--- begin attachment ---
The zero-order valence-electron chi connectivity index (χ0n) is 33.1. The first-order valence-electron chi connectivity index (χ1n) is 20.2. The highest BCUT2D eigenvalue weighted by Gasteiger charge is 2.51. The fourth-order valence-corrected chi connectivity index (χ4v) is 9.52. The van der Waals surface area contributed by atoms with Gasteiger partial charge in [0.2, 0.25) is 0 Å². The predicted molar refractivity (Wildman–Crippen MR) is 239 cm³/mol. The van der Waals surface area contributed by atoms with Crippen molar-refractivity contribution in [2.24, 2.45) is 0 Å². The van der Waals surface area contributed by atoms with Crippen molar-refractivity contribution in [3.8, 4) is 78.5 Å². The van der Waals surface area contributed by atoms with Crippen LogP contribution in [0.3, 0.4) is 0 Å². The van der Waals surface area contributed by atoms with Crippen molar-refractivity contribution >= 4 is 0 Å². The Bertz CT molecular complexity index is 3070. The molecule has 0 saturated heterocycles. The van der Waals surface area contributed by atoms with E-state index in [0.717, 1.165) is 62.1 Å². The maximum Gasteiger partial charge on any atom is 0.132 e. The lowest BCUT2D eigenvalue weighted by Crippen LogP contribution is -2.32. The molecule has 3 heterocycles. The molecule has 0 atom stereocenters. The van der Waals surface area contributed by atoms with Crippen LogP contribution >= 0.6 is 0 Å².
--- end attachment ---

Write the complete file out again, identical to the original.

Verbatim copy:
The zero-order valence-electron chi connectivity index (χ0n) is 33.1. The first-order valence-electron chi connectivity index (χ1n) is 20.2. The highest BCUT2D eigenvalue weighted by Gasteiger charge is 2.51. The fourth-order valence-corrected chi connectivity index (χ4v) is 9.52. The van der Waals surface area contributed by atoms with Gasteiger partial charge in [0.2, 0.25) is 0 Å². The predicted molar refractivity (Wildman–Crippen MR) is 239 cm³/mol. The van der Waals surface area contributed by atoms with Crippen molar-refractivity contribution in [2.24, 2.45) is 0 Å². The van der Waals surface area contributed by atoms with Crippen molar-refractivity contribution in [3.8, 4) is 78.5 Å². The van der Waals surface area contributed by atoms with Crippen LogP contribution in [0.3, 0.4) is 0 Å². The van der Waals surface area contributed by atoms with Crippen molar-refractivity contribution >= 4 is 0 Å². The Bertz CT molecular complexity index is 3070. The molecule has 0 saturated heterocycles. The van der Waals surface area contributed by atoms with E-state index in [0.717, 1.165) is 62.1 Å². The maximum Gasteiger partial charge on any atom is 0.132 e. The lowest BCUT2D eigenvalue weighted by Crippen LogP contribution is -2.32. The molecule has 3 heterocycles. The molecule has 0 atom stereocenters. The van der Waals surface area contributed by atoms with Crippen LogP contribution >= 0.6 is 0 Å².